By the time most people reach their 40s, the mind has lost some of its youthful nimbleness. They learn a little more slowly. They forget more frequently. Sometimes, they don’t remember where they put the car keys or the name of that popular actor.
Although minor memory lapses are no big deal, they might hint at a vulnerability to serious aging-related memory impairments somewhere down the line.
But there may be hope for people with middle-age forgetfulness yet. Last week, researchers at the Massachusetts Institute of Technology reported tantalizing animal data suggesting that a dietary supplement can substantially preserve an aging brain’s dexterity. The substance, an experimental formulation of choline known as cytidine (5′)-diphosphocholine (CDP-choline), won’t make us smarter, Lisa Teather explained at the Society for Neuroscience annual meeting in New Orleans. It might, however, limit the subtle onset of mental fuzziness, she said. At least, that’s what it did for rats.
From astronomy to zoology
Subscribe to Science News to satisfy your omnivorous appetite for universal knowledge.
Found in every cell, choline plays an integral role in the development of membranes, cholesterol transport, and brain signaling. Although the liver makes choline, most people don’t eat optimal quantities of the foods offering it (SN: 11/3/01, p. 282: Brain Food). Among foods naturally rich in choline are beef liver, eggs, and peanut butter.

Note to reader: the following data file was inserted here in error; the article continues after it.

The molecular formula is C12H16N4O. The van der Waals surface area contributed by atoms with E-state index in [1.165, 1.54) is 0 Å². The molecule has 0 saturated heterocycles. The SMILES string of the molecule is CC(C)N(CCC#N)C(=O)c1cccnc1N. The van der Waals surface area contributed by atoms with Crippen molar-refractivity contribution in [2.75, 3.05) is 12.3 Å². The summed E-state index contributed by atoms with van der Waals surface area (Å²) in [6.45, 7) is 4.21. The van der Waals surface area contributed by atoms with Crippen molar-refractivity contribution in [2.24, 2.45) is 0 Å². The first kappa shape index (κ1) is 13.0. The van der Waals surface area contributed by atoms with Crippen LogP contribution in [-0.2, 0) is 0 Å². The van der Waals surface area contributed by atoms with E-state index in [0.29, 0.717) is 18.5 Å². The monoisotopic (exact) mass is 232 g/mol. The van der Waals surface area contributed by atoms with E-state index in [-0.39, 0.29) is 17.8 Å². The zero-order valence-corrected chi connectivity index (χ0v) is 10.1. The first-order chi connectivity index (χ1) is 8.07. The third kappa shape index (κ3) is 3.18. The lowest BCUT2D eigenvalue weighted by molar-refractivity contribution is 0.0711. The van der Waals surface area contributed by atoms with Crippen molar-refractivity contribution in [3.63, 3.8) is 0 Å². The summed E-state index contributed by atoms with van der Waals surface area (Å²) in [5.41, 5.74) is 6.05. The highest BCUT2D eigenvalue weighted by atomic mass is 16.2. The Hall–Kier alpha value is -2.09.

Two years ago, the Food and Drug Administration authorized new food labeling that would not only list a food’s choline content, but also a claim that the product represents a good or excellent source of the nutrient (see Heard about Choline?). The idea was to help consumers find foods that would boost their choline intake. To date, food manufacturers haven’t rushed to extol their products’ choline content–and consumers still tend to eat choline-light diets.
That could hurt the brain, says Teather’s colleague Richard J. Wurtman. He notes that the limiting ingredients for making the fatty materials known as phospholipids, which play an integral role in the consolidation of memories, are in CDP-choline. Phospholipids are also important building blocks of all membranes, including the contact points through which signals flow between nerve cells. These contacts, or synapses, “get smaller and you have fewer of them” as people age, Wurtman notes.
In the past, his group showed that daily intake of CDP-choline could increase the membrane content of a rat’s brain by at least 15 percent.
In the new study, Wurtman and Teather decided to probe the functional significance of this membrane increase. So they fed a healthy diet to 3-month-old and 15-month-old rats, representing young-adult and middle-age rodents. Half the animals in both age groups also received the supplement–about a half-gram per kilogram of body weight per day–for 2 months. Afterwards, the researchers tested the animals’ ability to memorize the placement of an underwater platform in a water maze.
The rats were given four tries to find on a slightly submerged platform on each of four consecutive days. On each day, the young and old animals learned to find the platform, where they could rest, Teather says. The effect of age emerged in what the animals remembered 24 hours later.